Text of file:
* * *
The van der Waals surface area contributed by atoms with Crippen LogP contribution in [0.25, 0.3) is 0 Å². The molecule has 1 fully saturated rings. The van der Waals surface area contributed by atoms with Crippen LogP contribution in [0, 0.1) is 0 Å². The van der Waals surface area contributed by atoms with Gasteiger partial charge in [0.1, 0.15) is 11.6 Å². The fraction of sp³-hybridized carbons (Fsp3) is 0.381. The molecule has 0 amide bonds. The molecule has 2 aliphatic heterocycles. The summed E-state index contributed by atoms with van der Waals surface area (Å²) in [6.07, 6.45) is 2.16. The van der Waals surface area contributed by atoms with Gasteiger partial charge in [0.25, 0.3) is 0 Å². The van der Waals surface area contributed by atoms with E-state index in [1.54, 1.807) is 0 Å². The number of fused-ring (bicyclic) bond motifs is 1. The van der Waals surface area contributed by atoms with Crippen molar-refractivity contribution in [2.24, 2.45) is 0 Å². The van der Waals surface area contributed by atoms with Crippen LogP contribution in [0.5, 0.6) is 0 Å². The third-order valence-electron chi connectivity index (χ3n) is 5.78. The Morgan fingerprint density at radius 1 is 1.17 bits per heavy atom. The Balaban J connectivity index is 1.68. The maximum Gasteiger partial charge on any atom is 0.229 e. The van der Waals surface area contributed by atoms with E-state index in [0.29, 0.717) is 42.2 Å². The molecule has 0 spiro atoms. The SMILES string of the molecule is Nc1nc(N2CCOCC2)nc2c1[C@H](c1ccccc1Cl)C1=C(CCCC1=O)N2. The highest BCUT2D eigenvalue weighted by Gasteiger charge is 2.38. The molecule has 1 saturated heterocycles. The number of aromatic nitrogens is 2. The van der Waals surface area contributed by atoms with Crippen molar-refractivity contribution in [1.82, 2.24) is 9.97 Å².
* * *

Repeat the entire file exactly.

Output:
The van der Waals surface area contributed by atoms with Crippen LogP contribution in [0.25, 0.3) is 0 Å². The molecule has 1 fully saturated rings. The van der Waals surface area contributed by atoms with Crippen LogP contribution in [0, 0.1) is 0 Å². The van der Waals surface area contributed by atoms with Gasteiger partial charge in [0.1, 0.15) is 11.6 Å². The fraction of sp³-hybridized carbons (Fsp3) is 0.381. The molecule has 0 amide bonds. The molecule has 2 aliphatic heterocycles. The summed E-state index contributed by atoms with van der Waals surface area (Å²) in [6.07, 6.45) is 2.16. The van der Waals surface area contributed by atoms with Gasteiger partial charge in [0.25, 0.3) is 0 Å². The van der Waals surface area contributed by atoms with E-state index in [1.54, 1.807) is 0 Å². The number of fused-ring (bicyclic) bond motifs is 1. The van der Waals surface area contributed by atoms with Crippen molar-refractivity contribution in [2.24, 2.45) is 0 Å². The van der Waals surface area contributed by atoms with Crippen LogP contribution in [0.5, 0.6) is 0 Å². The third-order valence-electron chi connectivity index (χ3n) is 5.78. The Morgan fingerprint density at radius 1 is 1.17 bits per heavy atom. The Balaban J connectivity index is 1.68. The maximum Gasteiger partial charge on any atom is 0.229 e. The van der Waals surface area contributed by atoms with E-state index in [0.29, 0.717) is 42.2 Å². The molecule has 0 spiro atoms. The SMILES string of the molecule is Nc1nc(N2CCOCC2)nc2c1[C@H](c1ccccc1Cl)C1=C(CCCC1=O)N2. The highest BCUT2D eigenvalue weighted by Gasteiger charge is 2.38. The molecule has 1 saturated heterocycles. The number of aromatic nitrogens is 2. The van der Waals surface area contributed by atoms with Crippen molar-refractivity contribution in [1.82, 2.24) is 9.97 Å².